It was 1937, and the Great Depression showed no signs of relinquishing its brutish grip on either of the nations - the Americans' or the hoboes.' Sully Irwin, aka Doc Aquatic, having fought and robbed and pickpocketed and unmentionabled his way from Hampton, Virginia to South Florida, was a man on a mission, nearly devoid of hope, but not officially resigned.
In life, back in the twenties, he had been a veterinarian. Then the markets crashed, the banks were run upon, the machinery of commerce ground to a halt, and while Doctor Irwin's job technically was not lost, those of most of his clients were. He let his assistant go, and then his secretary, and finally his office. With his vet bag in hand, he was welcomed back into the Atlanta home of his parents in 1928.
Mr. and Mrs. Irwin were peanut farmers. Well, Mr. Irwin was a peanut farmer. His wife was the wife of a peanut farmer, as it was, in fact, the 1920s. They were killed by a rogue family of elephants, who had noticed the scent of the Irwins' harvest as the circus train had passed the farm in August, 1929. The once-majestic, now-captive pachyderms didn't mean to squash the Irwins' heads into the loamy Georgia soil like a couple of gourds; the pair was simply in the way. Sully held onto the farm for a year, but when the bank that housed the family's holdings - mostly in cash - closed its doors, he was left with no options. He went hobo in 1930.
Walking for miles, searching for day-labor jobs, and hopping freight trains was to Sully an utterly alien existence. He survived - barely. "Oh, how I long to be a real veterinarian again," he would lament to his fellow vagabonds, "I was ready to dedicate my life to my reptilian friends, when all this misery descended upon us."
"Oh shut up, Doc Aquatic," his fellow hoboes would snap, "and give us whatever medicine you have left in that silly alligator bag."
"Crocodile," he would correct them.
As a hobo, Doc Aquatic found that the opportunities to practice veterinary medicine were few and far between. He helped farmers and ranchers when he could, but his dream was to correct the overbites of the nation's crocodiles. While the average hobo's most prized possession was has bindle stick, or lint wad, or tin coffee pot, Doc's was a rusty old noose designed solely for the capture of crocodiles. For years, he wandered through the Carolinas, Georgia, and the northern Gulf Coast, searching for crocs in need of mandibular correction.
He found only alligators.
"You too far north, man," Buck Mope told him on Christmas Eve, 1936. "Got to get way down Florida - down past Tampa. Everglades is where you got to go, if crocs what you huntin' for..."
"I am not hunting them," Doc Aquatic insisted. "I am seeking new patients. I am a doctor of veterinary medicine, and it is my intention to put a healthy smile on the poor, wretched face of every last one of our beloved crocodiles."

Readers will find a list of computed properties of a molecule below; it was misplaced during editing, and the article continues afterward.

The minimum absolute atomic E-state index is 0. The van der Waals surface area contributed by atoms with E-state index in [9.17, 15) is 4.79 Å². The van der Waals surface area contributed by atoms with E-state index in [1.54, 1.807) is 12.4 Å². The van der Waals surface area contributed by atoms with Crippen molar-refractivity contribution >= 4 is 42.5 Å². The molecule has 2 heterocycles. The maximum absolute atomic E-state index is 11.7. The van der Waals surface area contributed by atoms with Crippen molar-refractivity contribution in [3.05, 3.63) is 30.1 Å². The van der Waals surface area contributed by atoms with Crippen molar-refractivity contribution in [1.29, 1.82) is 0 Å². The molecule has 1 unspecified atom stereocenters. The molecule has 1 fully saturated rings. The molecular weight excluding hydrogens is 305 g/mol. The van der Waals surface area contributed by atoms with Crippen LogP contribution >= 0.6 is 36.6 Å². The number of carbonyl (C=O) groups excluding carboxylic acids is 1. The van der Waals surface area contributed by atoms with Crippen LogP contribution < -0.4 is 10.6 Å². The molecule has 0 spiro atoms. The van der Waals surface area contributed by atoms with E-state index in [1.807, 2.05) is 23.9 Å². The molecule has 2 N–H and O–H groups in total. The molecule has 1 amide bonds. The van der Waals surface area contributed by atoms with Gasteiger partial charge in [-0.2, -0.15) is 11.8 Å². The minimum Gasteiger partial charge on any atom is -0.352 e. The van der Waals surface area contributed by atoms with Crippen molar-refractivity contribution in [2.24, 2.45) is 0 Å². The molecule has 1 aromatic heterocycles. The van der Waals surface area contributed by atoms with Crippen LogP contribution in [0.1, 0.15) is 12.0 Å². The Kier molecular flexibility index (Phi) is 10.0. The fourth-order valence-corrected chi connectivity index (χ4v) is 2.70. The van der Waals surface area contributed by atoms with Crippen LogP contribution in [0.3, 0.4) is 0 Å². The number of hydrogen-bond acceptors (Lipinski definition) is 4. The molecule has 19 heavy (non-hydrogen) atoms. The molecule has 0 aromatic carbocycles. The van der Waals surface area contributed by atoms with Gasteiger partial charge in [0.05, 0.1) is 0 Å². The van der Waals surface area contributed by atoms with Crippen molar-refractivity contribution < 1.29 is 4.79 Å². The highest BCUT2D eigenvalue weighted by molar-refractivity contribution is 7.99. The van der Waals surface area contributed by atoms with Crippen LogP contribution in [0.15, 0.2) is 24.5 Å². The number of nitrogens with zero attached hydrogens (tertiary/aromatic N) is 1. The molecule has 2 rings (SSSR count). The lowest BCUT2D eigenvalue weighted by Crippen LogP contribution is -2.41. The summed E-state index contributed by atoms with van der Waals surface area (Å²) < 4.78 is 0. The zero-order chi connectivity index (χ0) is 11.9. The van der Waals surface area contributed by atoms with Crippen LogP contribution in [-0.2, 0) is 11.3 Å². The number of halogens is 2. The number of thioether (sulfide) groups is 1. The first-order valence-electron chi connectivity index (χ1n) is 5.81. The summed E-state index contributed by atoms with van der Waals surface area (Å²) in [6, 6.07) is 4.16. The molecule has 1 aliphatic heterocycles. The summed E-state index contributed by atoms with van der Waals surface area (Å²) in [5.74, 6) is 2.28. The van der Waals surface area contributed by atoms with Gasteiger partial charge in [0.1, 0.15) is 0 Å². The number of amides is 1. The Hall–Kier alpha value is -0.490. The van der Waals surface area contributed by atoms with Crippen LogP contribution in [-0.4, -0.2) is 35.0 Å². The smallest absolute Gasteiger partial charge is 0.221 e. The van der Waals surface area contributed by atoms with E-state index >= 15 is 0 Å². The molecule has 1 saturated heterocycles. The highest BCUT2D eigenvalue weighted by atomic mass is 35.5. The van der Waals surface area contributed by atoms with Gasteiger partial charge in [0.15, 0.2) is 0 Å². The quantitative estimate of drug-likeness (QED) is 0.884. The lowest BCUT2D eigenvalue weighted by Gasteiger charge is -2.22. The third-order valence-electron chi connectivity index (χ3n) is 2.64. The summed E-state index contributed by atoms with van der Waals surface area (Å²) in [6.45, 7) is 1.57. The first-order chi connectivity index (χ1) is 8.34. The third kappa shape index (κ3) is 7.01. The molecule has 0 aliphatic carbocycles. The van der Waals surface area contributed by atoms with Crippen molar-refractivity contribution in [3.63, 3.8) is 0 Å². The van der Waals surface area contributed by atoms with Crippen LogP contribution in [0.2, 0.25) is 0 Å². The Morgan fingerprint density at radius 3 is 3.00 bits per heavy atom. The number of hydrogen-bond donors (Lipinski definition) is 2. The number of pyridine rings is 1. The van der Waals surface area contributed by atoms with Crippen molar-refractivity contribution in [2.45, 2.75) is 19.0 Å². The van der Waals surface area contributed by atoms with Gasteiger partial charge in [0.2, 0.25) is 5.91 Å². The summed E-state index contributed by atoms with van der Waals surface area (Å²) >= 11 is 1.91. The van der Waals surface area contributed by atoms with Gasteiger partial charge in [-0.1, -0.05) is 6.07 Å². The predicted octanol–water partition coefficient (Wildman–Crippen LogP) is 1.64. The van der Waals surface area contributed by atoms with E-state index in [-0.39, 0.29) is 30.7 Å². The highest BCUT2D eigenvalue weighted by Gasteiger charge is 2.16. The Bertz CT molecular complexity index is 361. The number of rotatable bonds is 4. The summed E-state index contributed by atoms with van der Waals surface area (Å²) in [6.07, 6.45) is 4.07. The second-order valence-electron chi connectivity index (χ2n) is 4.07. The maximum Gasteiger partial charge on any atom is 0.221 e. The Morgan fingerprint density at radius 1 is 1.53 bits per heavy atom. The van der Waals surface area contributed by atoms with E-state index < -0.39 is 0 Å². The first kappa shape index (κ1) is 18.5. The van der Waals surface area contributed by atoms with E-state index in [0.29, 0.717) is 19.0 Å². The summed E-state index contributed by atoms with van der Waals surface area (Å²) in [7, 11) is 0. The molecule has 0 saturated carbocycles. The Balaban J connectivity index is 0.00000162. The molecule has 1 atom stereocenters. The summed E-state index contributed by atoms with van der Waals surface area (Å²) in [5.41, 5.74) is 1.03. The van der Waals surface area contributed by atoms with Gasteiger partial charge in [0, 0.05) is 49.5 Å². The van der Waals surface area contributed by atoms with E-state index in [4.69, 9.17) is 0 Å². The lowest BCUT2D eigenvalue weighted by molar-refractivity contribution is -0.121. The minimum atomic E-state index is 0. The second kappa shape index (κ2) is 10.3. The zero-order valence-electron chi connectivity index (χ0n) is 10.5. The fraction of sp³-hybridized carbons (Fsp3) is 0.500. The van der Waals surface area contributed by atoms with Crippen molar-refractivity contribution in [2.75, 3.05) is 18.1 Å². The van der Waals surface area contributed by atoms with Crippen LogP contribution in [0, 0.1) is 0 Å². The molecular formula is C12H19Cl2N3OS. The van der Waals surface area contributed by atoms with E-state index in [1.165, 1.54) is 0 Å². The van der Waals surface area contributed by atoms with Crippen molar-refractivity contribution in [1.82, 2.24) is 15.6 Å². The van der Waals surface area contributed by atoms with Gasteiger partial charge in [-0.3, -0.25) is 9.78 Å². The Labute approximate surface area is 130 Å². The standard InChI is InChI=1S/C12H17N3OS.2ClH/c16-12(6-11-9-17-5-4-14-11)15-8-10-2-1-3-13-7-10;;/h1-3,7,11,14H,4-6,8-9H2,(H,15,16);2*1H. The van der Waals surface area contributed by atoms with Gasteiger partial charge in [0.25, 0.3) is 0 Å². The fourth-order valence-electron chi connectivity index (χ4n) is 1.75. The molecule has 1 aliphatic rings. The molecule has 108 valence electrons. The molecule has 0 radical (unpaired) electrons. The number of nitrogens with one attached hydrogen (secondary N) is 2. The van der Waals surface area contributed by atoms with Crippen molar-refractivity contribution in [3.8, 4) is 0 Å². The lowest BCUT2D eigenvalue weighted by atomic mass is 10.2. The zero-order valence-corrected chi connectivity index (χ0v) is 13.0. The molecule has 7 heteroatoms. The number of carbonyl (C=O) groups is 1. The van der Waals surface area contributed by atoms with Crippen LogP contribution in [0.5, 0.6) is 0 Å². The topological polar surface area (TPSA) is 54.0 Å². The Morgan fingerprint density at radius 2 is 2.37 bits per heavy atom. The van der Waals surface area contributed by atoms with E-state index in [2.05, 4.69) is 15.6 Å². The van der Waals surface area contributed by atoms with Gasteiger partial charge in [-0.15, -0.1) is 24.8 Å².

"Beloved? Ha!" Buck scoffed. "Make more sense if you just stick to horses and cows. But tell me - you know anything about ferrets?"
Doc Aquatic knew nothing about ferrets. His mind was made up. He knew what it was that he was put on this earth to do. He worked his way south, eventually finding the Florida East Coast Railway. In Saint Augustine, he thought he had caught a patient, but it turned out to be an Alligator. In Jupiter, another. In the desolate backwaters of St. Cloud, the same. In Pahokee, he saw nothing but crocodiles, some upwards of twelve feet long, but they casually, infuriatingly eluded him, and he caught nothing but mossy logs, and dead birds.
He had thrown his rusty noose into the water on numerous occasions, but he always reconsidered, and at great risk to life and limb he would wade into brackish water and retrieve it, swearing to himself, "okay, just one more try, and then I quit forever."
On the eastern shore of Lake Surprise, more Keys back country than Everglades, he spotted the familiar bumps on the otherwise polished black surface of the water. He waited. The animal was asleep, but at one point it opened wide for a languorous jaw stretch.
"Oh, brother croc," Doc said quietly, "you are in desperate need of veterinary orthodonture." He waited some more, careful to be sure the beast was still asleep. It was. He moved closer, and silently thrust his noose forward over the croc's snout, then jerked it back toward him. It worked. After a hundred alligators, and months of failures of every kind imaginable, Doc Aquatic was going to fix the crooked bite of his favorite of all the reptiles.
He only had one long-expired syringe of sedative left, so he worked more quickly than he would have liked, but after thirty-five minutes, he was reasonably satisfied with the outcome. This multi-hundred pound lizard, battle-scarred and old, now had perfectly-aligned jaws and, apart from the two that had to be removed, perfect and very clean teeth.
"Beautiful," Doc declared, nearly overcome with joy and pride. "I knew I could do it." Such was his satisfaction, his unadulterated bliss, that he was still admiring the creature's luminous teeth from the inside, as it swallowed him whole.
The story of this particular member of the 700 Hoboes Club was inspired by the writing prompts "Doctor" and "Crocodile," courtesy of my friends at STUDIO 30 PLUS.